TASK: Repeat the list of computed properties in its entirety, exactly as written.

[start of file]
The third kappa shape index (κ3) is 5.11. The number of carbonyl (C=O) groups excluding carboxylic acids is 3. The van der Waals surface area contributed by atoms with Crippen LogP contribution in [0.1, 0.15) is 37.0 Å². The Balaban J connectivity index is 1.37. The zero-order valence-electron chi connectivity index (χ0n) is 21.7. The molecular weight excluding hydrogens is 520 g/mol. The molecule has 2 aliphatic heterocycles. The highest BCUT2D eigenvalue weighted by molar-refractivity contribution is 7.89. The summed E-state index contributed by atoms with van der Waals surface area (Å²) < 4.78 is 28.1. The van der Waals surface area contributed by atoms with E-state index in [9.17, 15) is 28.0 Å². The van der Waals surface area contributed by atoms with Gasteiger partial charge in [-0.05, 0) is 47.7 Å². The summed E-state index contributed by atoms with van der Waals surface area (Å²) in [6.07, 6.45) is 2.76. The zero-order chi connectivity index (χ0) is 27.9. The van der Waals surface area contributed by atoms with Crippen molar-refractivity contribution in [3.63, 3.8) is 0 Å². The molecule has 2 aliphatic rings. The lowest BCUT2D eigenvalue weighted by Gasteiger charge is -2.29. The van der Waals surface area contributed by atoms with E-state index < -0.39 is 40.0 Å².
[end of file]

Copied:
The third kappa shape index (κ3) is 5.11. The number of carbonyl (C=O) groups excluding carboxylic acids is 3. The van der Waals surface area contributed by atoms with Crippen LogP contribution in [0.1, 0.15) is 37.0 Å². The Balaban J connectivity index is 1.37. The zero-order valence-electron chi connectivity index (χ0n) is 21.7. The molecular weight excluding hydrogens is 520 g/mol. The molecule has 2 aliphatic heterocycles. The highest BCUT2D eigenvalue weighted by molar-refractivity contribution is 7.89. The summed E-state index contributed by atoms with van der Waals surface area (Å²) < 4.78 is 28.1. The van der Waals surface area contributed by atoms with E-state index in [9.17, 15) is 28.0 Å². The van der Waals surface area contributed by atoms with Gasteiger partial charge in [-0.05, 0) is 47.7 Å². The summed E-state index contributed by atoms with van der Waals surface area (Å²) in [6.07, 6.45) is 2.76. The zero-order chi connectivity index (χ0) is 27.9. The van der Waals surface area contributed by atoms with Crippen molar-refractivity contribution in [3.63, 3.8) is 0 Å². The molecule has 2 aliphatic rings. The lowest BCUT2D eigenvalue weighted by Gasteiger charge is -2.29. The van der Waals surface area contributed by atoms with E-state index < -0.39 is 40.0 Å².